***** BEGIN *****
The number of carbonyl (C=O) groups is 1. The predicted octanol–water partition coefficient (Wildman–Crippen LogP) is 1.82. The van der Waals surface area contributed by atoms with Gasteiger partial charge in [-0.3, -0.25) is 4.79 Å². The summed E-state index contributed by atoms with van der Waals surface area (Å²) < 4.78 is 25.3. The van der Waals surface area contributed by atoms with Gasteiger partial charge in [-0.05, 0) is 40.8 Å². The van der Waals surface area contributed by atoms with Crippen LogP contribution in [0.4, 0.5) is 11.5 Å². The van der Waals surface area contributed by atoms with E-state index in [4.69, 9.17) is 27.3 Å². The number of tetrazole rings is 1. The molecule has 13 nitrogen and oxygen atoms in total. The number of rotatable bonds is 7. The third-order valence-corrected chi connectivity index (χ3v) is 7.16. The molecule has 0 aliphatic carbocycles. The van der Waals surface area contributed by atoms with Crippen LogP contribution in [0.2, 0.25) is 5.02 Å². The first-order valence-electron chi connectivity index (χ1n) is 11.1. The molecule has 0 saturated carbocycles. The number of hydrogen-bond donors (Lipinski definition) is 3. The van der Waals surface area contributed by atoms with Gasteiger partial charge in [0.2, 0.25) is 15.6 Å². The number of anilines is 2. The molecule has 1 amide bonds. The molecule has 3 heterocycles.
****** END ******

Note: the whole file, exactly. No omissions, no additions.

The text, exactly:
The number of carbonyl (C=O) groups is 1. The predicted octanol–water partition coefficient (Wildman–Crippen LogP) is 1.82. The van der Waals surface area contributed by atoms with Gasteiger partial charge in [-0.3, -0.25) is 4.79 Å². The summed E-state index contributed by atoms with van der Waals surface area (Å²) < 4.78 is 25.3. The van der Waals surface area contributed by atoms with Gasteiger partial charge in [-0.05, 0) is 40.8 Å². The van der Waals surface area contributed by atoms with Crippen LogP contribution in [0.4, 0.5) is 11.5 Å². The van der Waals surface area contributed by atoms with E-state index in [4.69, 9.17) is 27.3 Å². The number of tetrazole rings is 1. The molecule has 13 nitrogen and oxygen atoms in total. The number of rotatable bonds is 7. The third-order valence-corrected chi connectivity index (χ3v) is 7.16. The molecule has 0 aliphatic carbocycles. The van der Waals surface area contributed by atoms with Crippen LogP contribution in [0.2, 0.25) is 5.02 Å². The first-order valence-electron chi connectivity index (χ1n) is 11.1. The molecule has 0 saturated carbocycles. The number of hydrogen-bond donors (Lipinski definition) is 3. The van der Waals surface area contributed by atoms with Gasteiger partial charge in [0.2, 0.25) is 15.6 Å². The number of anilines is 2. The molecule has 1 amide bonds. The molecule has 3 heterocycles.